AGL’s Loy Yang Closure To Leave Families In The Dark And Electricity Bills Up 21%

Written by:
30 September 2022
AGL’s Loy Yang Closure To Leave Families In The Dark And Electricity Bills Up 21% - Featured image

“AGL’s early and unanticipated closure of Loy Yang A is estimated to result in a 21% increase in the average retail electricity bill across the National Electricity Market,” said Daniel Wild, Deputy Executive Director of the Institute of Public Affairs.

New IPA research shows the closure of Loy Yang A, a vital source of affordable and reliable energy, will see household electricity bills rise 21%, and 1,000 jobs lost in the Latrobe Valley alone.

“It might be alright for billionaires and inner-city elites to live with expensive and unreliable energy as AGL is proposing. However, it is the families that cannot afford ever-increasing power bills, and the workers who will lose their jobs, that will pay for this renewable energy fashion statement,” said Mr Wild.

“The announcement of Loy Yang A’s early and unanticipated closure is a dark day for Australia’s energy security, Victoria’s economic future, and families struggling to pay ever increasing household bills.”

The IPA’s recent research report, Australia’s Net Zero Energy Crisis: An Analysis of the Electricity Price Implications of Net Zero Emissions by 2050, found that, historically, every gigawatt of coal-generated capacity removed from the National Electricity Market is linked to an increase in the average wholesale electricity price of approximately $22 per megawatt hour.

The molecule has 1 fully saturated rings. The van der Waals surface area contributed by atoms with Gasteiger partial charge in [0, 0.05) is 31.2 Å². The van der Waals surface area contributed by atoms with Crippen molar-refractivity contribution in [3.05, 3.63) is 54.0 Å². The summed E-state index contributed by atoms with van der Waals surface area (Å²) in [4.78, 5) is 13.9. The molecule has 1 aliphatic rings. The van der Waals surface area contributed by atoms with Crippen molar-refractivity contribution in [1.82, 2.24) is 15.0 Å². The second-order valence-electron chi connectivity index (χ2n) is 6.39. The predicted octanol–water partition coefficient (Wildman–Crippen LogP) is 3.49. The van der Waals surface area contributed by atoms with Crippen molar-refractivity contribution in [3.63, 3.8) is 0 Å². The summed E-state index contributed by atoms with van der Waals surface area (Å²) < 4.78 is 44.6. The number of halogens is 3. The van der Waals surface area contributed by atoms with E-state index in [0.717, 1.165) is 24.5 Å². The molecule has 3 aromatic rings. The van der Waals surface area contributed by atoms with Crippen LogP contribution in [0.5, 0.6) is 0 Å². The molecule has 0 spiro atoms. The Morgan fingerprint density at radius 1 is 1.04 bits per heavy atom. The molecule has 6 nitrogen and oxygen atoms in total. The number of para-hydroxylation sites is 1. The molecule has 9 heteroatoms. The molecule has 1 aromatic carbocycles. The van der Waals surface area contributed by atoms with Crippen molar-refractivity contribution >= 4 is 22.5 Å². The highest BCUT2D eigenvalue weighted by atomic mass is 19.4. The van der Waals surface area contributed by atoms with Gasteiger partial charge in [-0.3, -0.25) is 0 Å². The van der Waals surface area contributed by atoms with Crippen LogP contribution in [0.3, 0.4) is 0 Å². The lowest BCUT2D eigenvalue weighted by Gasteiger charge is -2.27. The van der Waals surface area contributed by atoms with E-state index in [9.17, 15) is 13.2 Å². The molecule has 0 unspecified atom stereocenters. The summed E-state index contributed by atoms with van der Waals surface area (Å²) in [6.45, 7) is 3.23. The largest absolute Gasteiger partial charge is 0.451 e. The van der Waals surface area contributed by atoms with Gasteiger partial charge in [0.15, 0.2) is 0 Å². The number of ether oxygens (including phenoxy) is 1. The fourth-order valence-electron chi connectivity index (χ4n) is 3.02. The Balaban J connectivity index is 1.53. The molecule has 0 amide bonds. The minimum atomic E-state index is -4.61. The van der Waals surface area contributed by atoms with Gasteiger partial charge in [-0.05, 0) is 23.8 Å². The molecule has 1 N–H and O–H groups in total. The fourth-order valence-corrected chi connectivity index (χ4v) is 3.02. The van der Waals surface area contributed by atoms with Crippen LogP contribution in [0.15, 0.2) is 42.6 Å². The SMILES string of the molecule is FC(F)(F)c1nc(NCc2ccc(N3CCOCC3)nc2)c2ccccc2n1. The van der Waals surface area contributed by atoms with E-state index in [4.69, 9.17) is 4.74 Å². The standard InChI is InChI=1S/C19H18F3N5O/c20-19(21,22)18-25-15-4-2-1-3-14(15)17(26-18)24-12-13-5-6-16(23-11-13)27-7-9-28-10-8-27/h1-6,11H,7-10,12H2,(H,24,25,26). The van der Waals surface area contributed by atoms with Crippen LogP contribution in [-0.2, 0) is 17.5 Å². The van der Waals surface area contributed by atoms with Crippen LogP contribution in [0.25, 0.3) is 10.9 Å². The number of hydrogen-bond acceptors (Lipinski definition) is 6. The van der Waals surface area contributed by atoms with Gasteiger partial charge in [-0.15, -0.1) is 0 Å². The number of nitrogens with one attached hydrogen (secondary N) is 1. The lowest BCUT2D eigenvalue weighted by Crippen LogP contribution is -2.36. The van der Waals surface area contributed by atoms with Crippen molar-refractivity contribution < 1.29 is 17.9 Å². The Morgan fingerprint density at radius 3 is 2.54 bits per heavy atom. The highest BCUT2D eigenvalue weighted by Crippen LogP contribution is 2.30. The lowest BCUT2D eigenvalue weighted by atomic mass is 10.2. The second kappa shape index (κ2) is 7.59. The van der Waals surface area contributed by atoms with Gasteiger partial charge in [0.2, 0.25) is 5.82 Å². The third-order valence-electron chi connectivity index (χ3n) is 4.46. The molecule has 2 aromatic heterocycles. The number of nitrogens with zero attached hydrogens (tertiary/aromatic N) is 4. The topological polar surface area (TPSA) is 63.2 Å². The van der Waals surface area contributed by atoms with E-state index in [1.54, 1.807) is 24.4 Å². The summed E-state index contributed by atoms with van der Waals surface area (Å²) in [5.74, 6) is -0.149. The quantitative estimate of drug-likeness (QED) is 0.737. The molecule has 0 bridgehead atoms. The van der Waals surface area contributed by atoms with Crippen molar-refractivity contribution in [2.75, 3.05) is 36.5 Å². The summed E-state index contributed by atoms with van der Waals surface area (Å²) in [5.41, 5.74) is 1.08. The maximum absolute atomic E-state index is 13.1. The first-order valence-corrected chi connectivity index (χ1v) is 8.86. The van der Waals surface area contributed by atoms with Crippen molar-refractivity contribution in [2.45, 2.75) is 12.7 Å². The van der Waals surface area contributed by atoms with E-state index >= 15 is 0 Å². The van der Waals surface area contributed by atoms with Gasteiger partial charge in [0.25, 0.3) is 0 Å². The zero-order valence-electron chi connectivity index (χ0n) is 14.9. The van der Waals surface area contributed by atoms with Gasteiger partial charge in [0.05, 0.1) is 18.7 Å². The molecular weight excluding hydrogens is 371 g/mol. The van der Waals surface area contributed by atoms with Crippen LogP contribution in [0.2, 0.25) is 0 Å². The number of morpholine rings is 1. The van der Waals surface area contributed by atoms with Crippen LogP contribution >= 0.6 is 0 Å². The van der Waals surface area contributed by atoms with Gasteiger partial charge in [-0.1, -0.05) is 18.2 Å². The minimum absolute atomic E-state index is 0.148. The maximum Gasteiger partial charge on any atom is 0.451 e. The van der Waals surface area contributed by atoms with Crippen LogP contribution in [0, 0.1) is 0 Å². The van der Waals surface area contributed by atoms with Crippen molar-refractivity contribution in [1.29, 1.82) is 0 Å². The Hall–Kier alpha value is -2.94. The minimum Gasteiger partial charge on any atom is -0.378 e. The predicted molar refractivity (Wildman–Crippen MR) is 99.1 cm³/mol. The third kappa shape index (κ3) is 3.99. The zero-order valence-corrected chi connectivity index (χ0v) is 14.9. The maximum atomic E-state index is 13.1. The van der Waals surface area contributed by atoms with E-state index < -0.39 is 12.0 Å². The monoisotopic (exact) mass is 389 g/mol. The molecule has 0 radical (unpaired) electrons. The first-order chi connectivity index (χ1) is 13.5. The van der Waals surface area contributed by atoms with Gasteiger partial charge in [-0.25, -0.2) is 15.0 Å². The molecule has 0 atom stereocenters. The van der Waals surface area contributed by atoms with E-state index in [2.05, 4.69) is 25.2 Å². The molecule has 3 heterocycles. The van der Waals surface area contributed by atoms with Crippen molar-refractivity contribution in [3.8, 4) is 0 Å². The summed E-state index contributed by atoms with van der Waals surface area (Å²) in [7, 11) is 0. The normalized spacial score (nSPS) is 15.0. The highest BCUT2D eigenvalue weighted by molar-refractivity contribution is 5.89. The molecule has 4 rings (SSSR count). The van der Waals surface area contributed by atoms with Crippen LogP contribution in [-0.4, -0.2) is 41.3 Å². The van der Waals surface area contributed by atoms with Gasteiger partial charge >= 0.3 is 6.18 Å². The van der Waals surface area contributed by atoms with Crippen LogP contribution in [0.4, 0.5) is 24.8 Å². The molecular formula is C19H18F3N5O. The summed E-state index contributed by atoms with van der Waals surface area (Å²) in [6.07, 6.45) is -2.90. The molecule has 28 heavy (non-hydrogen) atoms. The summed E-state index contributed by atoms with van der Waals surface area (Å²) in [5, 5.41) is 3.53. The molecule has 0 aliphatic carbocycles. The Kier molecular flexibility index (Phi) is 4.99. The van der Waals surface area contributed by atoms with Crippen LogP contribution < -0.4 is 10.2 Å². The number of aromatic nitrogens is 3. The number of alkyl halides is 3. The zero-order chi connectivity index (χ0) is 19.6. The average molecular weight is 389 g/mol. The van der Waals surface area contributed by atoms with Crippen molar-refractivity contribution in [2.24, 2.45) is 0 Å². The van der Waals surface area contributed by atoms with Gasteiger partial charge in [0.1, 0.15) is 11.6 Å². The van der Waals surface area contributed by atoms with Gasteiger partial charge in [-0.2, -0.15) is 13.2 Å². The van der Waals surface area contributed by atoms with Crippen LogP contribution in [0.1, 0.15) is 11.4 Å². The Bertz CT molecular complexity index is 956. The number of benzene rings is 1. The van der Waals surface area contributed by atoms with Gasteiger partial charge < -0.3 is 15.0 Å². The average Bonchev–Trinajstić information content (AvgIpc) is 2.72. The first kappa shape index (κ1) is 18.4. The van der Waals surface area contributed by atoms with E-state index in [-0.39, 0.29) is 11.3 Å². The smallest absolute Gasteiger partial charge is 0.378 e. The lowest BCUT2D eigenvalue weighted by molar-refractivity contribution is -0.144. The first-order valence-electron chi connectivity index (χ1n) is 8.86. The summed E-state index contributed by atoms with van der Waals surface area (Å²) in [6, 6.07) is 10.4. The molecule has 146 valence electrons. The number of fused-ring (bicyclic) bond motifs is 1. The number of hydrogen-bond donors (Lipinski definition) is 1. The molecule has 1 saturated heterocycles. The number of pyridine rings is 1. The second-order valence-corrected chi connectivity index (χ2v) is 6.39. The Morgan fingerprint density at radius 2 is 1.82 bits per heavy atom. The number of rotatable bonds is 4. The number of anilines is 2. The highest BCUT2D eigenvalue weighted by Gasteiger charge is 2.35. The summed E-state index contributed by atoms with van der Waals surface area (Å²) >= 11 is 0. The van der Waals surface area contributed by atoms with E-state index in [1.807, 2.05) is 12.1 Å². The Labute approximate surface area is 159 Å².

Therefore, Loy Yang A’s early decommissioning will increase wholesale prices by approximately $49 per megawatt hour – a 63% increase on top of the average post-Hazelwood wholesale price of $78 per megawatt hour.

“The job losses, unaffordable energy price rises, and elevated risk of rolling blackouts from the early and unanticipated closure of critical coal-fired power stations, is evidence of the policy of net zero emissions in action,” said Mr Wild.

“Neither side of politics, in Canberra or Spring St, has a plan to prevent the lights going out in Victoria following AGL’s reckless and callous decision to shut this vital source of affordable and reliable energy early.”

Both the Federal and Victorian Governments should immediately:

  • Immediately end all commitments to net zero emissions by 2050.
  • Cut red tape and remove all bureaucratic impediments to coal, gas, and oil exploration and development.
  • Ensure that any prematurely shut coal-fired power stations are, at worst, mothballed rather than decommissioned, so they can be brought back online, as is happening in Germany.

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